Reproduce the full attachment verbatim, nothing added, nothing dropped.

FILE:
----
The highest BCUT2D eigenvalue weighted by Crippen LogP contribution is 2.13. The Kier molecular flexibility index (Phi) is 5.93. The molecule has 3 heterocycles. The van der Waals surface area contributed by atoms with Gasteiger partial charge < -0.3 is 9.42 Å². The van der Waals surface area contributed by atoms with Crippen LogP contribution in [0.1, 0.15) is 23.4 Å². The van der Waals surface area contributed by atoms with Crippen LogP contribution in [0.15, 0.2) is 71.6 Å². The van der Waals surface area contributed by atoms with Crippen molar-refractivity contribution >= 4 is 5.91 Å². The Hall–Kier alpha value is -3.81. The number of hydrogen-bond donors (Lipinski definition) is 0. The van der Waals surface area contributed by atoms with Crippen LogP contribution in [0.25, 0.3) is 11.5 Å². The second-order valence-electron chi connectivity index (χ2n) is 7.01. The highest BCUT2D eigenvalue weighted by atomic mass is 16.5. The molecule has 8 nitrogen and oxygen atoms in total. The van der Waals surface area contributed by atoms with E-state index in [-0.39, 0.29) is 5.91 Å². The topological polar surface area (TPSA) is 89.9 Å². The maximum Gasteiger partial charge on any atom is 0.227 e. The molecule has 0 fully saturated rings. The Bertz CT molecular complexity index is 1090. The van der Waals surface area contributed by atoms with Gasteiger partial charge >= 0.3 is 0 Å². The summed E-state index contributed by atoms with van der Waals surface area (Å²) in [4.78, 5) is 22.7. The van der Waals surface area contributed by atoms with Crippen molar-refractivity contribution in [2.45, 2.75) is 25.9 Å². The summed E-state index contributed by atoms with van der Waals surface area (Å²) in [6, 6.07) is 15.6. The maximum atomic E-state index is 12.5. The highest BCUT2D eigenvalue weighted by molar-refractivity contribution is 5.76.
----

The highest BCUT2D eigenvalue weighted by Crippen LogP contribution is 2.13. The Kier molecular flexibility index (Phi) is 5.93. The molecule has 3 heterocycles. The van der Waals surface area contributed by atoms with Gasteiger partial charge < -0.3 is 9.42 Å². The van der Waals surface area contributed by atoms with Crippen LogP contribution in [0.1, 0.15) is 23.4 Å². The van der Waals surface area contributed by atoms with Crippen LogP contribution in [0.15, 0.2) is 71.6 Å². The van der Waals surface area contributed by atoms with Crippen molar-refractivity contribution >= 4 is 5.91 Å². The Hall–Kier alpha value is -3.81. The number of hydrogen-bond donors (Lipinski definition) is 0. The van der Waals surface area contributed by atoms with Crippen LogP contribution in [0.25, 0.3) is 11.5 Å². The second-order valence-electron chi connectivity index (χ2n) is 7.01. The highest BCUT2D eigenvalue weighted by atomic mass is 16.5. The molecule has 8 nitrogen and oxygen atoms in total. The van der Waals surface area contributed by atoms with E-state index in [-0.39, 0.29) is 5.91 Å². The topological polar surface area (TPSA) is 89.9 Å². The maximum Gasteiger partial charge on any atom is 0.227 e. The molecule has 0 fully saturated rings. The Bertz CT molecular complexity index is 1090. The van der Waals surface area contributed by atoms with Gasteiger partial charge >= 0.3 is 0 Å². The summed E-state index contributed by atoms with van der Waals surface area (Å²) in [4.78, 5) is 22.7. The van der Waals surface area contributed by atoms with Crippen molar-refractivity contribution in [2.45, 2.75) is 25.9 Å². The summed E-state index contributed by atoms with van der Waals surface area (Å²) in [6, 6.07) is 15.6. The maximum atomic E-state index is 12.5. The highest BCUT2D eigenvalue weighted by molar-refractivity contribution is 5.76.